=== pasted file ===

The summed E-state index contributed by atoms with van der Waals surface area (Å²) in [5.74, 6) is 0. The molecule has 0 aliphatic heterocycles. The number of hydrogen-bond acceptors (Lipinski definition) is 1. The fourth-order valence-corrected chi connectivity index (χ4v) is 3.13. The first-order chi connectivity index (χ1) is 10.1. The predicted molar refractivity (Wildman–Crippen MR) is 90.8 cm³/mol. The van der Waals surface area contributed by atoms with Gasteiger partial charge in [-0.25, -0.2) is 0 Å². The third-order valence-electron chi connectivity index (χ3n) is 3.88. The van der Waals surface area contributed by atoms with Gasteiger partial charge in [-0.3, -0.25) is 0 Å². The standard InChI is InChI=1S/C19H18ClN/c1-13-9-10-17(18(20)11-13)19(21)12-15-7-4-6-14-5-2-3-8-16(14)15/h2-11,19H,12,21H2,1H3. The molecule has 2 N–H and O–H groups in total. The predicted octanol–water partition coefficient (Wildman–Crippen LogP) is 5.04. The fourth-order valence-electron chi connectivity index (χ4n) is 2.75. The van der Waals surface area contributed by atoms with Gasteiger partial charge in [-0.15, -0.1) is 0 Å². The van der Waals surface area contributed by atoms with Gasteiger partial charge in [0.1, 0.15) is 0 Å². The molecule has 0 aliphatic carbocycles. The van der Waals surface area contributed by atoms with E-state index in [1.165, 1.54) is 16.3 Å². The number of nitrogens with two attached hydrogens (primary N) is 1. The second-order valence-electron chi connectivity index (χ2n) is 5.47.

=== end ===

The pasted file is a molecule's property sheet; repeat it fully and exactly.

The summed E-state index contributed by atoms with van der Waals surface area (Å²) in [5.74, 6) is 0. The molecule has 0 aliphatic heterocycles. The number of hydrogen-bond acceptors (Lipinski definition) is 1. The fourth-order valence-corrected chi connectivity index (χ4v) is 3.13. The first-order chi connectivity index (χ1) is 10.1. The predicted molar refractivity (Wildman–Crippen MR) is 90.8 cm³/mol. The van der Waals surface area contributed by atoms with Gasteiger partial charge in [-0.25, -0.2) is 0 Å². The third-order valence-electron chi connectivity index (χ3n) is 3.88. The van der Waals surface area contributed by atoms with Gasteiger partial charge in [-0.3, -0.25) is 0 Å². The standard InChI is InChI=1S/C19H18ClN/c1-13-9-10-17(18(20)11-13)19(21)12-15-7-4-6-14-5-2-3-8-16(14)15/h2-11,19H,12,21H2,1H3. The molecule has 2 N–H and O–H groups in total. The predicted octanol–water partition coefficient (Wildman–Crippen LogP) is 5.04. The fourth-order valence-electron chi connectivity index (χ4n) is 2.75. The van der Waals surface area contributed by atoms with Gasteiger partial charge in [-0.15, -0.1) is 0 Å². The van der Waals surface area contributed by atoms with Gasteiger partial charge in [0.1, 0.15) is 0 Å². The molecule has 0 aliphatic carbocycles. The van der Waals surface area contributed by atoms with E-state index in [1.165, 1.54) is 16.3 Å². The number of nitrogens with two attached hydrogens (primary N) is 1. The second-order valence-electron chi connectivity index (χ2n) is 5.47.